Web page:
ASIC media releases are point-in-time statements. Please note the date of issue and use the internal search function on the site to check for other media releases on the same or related matters.

Friday 4 November 2016

16-376MR Consumers will no longer be charged direct debit fees for payday loans

Following an independent review of payday lending laws, ASIC has taken steps to ensure consumers are not charged direct debit fees when taking out a small amount loan.

This new rule will apply to any payday loan provided from 1 February 2017. It is facilitated by the repeal of interim ASIC Class Order [CO 13/818] Certain small amount credit contracts.

Loans that commence before 1 February 2017 will continue to operate under the existing rules and third party direct debit fees will be able to be charged on those loans. However, if a contract is varied after 31 January 2017, no further direct debit fees may be charged.


On 1 July 2013, restrictions were introduced for small amount credit contracts (SACCs) that limit the fees and charges that consumers can be asked to pay. Cost caps apply to establishment fees and monthly fees (both of which are subject to maximum limits based on a percentage of the adjusted credit amount), default fees and government fees and charges.

In response to a Government request, ASIC made Class Order [CO 13/818] on an interim basis to allow the charging of direct debit fees by third party companies in certain circumstances.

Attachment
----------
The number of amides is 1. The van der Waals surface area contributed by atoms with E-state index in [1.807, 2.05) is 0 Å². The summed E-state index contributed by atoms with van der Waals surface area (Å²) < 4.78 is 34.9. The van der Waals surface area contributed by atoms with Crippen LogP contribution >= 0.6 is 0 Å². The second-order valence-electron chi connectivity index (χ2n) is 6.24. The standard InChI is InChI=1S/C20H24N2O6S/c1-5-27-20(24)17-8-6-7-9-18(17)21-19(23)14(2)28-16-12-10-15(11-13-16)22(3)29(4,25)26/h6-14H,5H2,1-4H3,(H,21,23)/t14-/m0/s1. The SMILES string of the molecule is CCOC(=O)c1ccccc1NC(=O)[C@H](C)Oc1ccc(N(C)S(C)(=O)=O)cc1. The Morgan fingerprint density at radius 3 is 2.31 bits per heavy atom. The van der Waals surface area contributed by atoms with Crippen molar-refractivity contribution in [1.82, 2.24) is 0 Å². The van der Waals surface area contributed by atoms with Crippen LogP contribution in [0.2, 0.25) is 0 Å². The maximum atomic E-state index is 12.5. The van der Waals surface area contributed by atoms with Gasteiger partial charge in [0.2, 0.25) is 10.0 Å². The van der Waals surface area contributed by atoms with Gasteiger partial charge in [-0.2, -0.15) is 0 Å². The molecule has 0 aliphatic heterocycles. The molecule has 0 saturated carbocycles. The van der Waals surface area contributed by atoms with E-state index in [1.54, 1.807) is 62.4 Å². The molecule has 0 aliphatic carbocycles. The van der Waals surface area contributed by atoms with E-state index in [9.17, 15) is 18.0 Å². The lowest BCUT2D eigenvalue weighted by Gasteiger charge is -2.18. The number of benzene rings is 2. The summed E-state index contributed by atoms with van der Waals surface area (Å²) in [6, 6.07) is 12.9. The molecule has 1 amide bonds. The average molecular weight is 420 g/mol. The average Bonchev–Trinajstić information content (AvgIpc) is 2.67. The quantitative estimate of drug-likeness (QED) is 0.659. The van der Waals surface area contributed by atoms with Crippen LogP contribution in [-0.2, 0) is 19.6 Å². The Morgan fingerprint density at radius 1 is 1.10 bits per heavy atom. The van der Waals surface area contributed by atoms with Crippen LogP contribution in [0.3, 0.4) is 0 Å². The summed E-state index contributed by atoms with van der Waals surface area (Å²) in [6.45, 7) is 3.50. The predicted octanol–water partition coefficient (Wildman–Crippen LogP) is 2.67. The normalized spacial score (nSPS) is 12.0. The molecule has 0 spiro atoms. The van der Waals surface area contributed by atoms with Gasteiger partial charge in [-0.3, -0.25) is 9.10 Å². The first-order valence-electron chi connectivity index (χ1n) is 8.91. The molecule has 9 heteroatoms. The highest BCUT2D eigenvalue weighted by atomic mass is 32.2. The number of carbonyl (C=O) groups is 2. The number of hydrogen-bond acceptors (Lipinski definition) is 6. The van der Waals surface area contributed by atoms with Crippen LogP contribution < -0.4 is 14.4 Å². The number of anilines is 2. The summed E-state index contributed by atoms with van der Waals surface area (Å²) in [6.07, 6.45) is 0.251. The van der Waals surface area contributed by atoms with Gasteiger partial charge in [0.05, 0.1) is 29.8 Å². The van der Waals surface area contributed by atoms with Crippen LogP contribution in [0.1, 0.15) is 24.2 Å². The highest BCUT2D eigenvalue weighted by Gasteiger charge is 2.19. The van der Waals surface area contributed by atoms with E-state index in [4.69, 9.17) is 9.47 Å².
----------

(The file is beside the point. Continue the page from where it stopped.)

In August 2015, to fulfil a statutory requirement under the National Credit Act, an independent review panel (the Panel) was established by the Government to examine and report on the effectiveness of the laws relating to SACCs. Two phases of consultation were undertaken during the course of the review, with the Panel considering written submissions together with holding roundtables and bilateral meetings with interested stakeholders.

The Panel's final report released in March 2016 included a recommendation that "Direct debit fees should be incorporated into the existing SACC fee cap". The then Minister for Small Business and Assistant Treasurer, The Hon Kelly O'Dwyer MP, when releasing the final report, stated that, "The Government is supportive of ASIC acting on this recommendation when it considers it appropriate".

As a result, ASIC has now repealed [CO 13/818] and after consulting stakeholders has provided a 12 month grandfathering period to ensure a smooth transition for both consumers and industry. This means that for loans which commence from 1 February 2017, third party direct debit agencies will no longer be able to charge consumers a fee when processing a repayment on that loan. Third party agencies, who have entered into an agreement with consumers for a loan which commenced prior to 1 February 2017 will continue under [CO 13/818] to be able to charge consumers a fee when processing a repayment on that loan except in circumstances where the contract is varied after 31 January 2017.

Further information and relevant documents:


Editor's note:

This media release was amended on 23 December 2016.

Last updated: 23/12/2016 11:40